DALLAS — Like most people who live near wildlife habitat, my wife and I are having a varmint problem in our yard. Range conditions are so dry that the only water available to raccoons, skunks and others is in town.
Biologists like Dale Rollins call these critters meso mammals, a term from the Greek word “mesos” meaning middle, center, or intermediate. In other words, meso mammals are not the top of the mammal food chain and they’re not the bottom — they’re in between.
As applied to skunks and raccoons in Texas, it might be more accurate to call them a “mess-o-mammals.” There’s a bunch of them, perhaps more than at any time in Texas history. In particular, the rural roads of Texas are littered with dead skunks and raccoons. If that many are run over by cars and they just keep coming, how many must there be in their decreasing habitat?
Nobody knows, but it’s a lot. I earned a new respect for coons when I bought a well-known brand of live trap to combat the varmint invasion. I had my sights set on a particular coon that I’d seen a couple of times. He’s full grown and is becoming a little too brazen.
I ordered the trap from a local hardware store. It’s specifically made for raccoons and has ingenious spring-loaded trapdoors on each end of a rectangular wire cage made from metal about the same gauge as cattle panel.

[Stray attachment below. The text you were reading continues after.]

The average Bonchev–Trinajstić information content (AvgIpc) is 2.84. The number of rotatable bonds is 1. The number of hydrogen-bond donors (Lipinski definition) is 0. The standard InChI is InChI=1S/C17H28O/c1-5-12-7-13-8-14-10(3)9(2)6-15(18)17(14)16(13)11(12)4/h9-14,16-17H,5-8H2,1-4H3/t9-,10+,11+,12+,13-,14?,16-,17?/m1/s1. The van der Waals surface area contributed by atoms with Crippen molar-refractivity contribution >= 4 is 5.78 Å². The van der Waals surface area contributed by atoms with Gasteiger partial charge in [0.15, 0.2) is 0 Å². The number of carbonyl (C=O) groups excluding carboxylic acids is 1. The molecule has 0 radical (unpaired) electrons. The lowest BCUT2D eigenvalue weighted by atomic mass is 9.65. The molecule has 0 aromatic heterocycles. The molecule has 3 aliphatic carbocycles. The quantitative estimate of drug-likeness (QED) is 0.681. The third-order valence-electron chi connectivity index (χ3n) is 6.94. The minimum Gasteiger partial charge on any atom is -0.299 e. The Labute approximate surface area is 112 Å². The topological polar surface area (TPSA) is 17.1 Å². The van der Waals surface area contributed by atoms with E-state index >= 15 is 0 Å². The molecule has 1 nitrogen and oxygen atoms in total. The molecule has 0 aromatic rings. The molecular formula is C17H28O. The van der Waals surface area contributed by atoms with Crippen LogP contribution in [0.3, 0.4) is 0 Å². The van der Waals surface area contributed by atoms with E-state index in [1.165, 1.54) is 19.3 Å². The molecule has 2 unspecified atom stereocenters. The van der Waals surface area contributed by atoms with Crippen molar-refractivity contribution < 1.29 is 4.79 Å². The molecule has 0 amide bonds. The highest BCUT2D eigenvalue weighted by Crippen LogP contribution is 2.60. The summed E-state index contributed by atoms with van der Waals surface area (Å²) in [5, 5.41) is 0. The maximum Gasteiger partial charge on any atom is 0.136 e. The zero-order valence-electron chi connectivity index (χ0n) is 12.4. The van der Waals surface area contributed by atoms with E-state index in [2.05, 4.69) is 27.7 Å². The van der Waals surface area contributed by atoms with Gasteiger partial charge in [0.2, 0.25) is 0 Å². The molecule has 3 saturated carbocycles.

As per instructions on the box, I used cat food for bait. The next morning, I went out before daylight and shined my flashlight toward where I expected a captive raccoon to be cowering. Not only did I not see the caught coon — I didn’t even see the trap.
I found it 16 yards from where it had been set, jammed next to a chain link fence, but there was no coon. He’d probably moved the trap by rocking it to roll it over, time and again, until it was against the fence, leaving three pieces of the trap in his wake. He must have somehow used the fence for leverage and managed to disengage the trap door. I’d pay to watch him do it again.
Rollins wasn’t surprised by my story. In 1995, when game cameras were new, he and a student named Fidel Hernandez (now a quail researcher with Caesar Kleberg Wildlife Research Institute) used the new technology to identify which critters were destroying quail nests. The first cameras used film.
Rollins drove past a research site one day and noticed the camera was gone. He called Hernandez to see if he’d moved the camera and found he had not. A thorough search of the area turned up the camera about 50 yards from where the researchers had attached it to a tree. It was covered with muddy raccoon prints. The back was open and the film was stripped out.
“I reckon he was destroying the evidence,” said Rollins, who once described a coon-proof deer feeder as one that’s never had a game camera on it.
When my wife returned the raccoon trap to the hardware store to get her money back, the store manager said he’s already hearing reports of raccoons tearing up deer feeders.
One study done by CKWRI indicated 9.4 percent of corn and 9.8 percent of protein pellets intended for deer are actually eaten by raccoons. With hunters and deer managers buying 300 million pounds of corn and millions more pounds of protein pellets each year, it’s easy to see why these are the good old days for raccoons.
(c)2011 The Dallas Morning News
Visit The Dallas Morning News at www.dallasnews.com
Distributed by MCT Information Services